Posted by on Oct 30, 2013 in Criminal Law | 0 comments

Child molesters are perhaps one of the most reviled groups of people, and this is a sentiment shared by people of all persuasions, perhaps understandably. According to an article on Horst Law’s website, even the mere allegation of improper contact with a child is enough to ruin a person’s name and reputation, never mind that everyone is presumed innocent until proven guilty. The fact is, most people are paranoid about protecting children from harm, and will regard any person accused of such a crime with deep suspicion.

It is therefore no laughing matter to be accused of child molestation. A man in California suspected of molesting a 4-year-old child was shot dead by the fiancé of the child’s mother, and both the mother and fiancé are now facing murder charges. It turns out that the child had not been molested after all.

This kind of vigilante behavior is a reaction to incidents which brought about laws targeting child molesters such as Megan’s Law, named after a 7-year-old New Jersey girl named Megan Kanka who was the raped and murdered by a convicted sex offender. This law requires all convicted sexual offenders, including child molesters, to be included in a national registry. The information contained therein, which includes the name and address of the offender and updated regularly, is made available to the public so that people can find out if one is living in their neighborhood.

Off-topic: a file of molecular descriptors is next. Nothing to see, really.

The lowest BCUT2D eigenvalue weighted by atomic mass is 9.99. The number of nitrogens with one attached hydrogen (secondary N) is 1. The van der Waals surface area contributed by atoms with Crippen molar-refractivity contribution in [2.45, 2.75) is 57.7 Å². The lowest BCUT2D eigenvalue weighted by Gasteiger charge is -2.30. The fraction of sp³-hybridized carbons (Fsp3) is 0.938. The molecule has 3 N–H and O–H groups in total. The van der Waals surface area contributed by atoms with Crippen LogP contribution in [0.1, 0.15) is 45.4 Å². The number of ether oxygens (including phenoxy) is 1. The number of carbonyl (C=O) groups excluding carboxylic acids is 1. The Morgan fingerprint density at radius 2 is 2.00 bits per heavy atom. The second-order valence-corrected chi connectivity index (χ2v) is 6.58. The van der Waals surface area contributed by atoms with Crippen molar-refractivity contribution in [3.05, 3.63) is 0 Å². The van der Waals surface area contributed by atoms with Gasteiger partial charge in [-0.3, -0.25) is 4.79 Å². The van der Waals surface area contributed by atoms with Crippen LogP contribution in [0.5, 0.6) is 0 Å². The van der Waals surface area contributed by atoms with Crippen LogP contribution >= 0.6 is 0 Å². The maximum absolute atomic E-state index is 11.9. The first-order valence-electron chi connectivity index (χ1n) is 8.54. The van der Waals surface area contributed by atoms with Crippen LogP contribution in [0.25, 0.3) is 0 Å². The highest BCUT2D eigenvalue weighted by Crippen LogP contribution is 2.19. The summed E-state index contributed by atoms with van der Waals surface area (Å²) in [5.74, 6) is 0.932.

Inclusion in this registry effectively opens up an individual to public vilification and harassment, or worse. It is crucial that an individual falsely accused of child molestation retains effective legal representation to avoid a conviction. It is not unknown for a child to make accusations against a strict teacher, for example, or any adult against whom the child has a grudge. While it would be wrong to discount the testimony of a child, such a serious charge needs to be thoroughly investigated to confirm the facts. A good defense lawyer would make sure that all the relevant facts of the case are brought to light and contextualized to protect the rights of the client.

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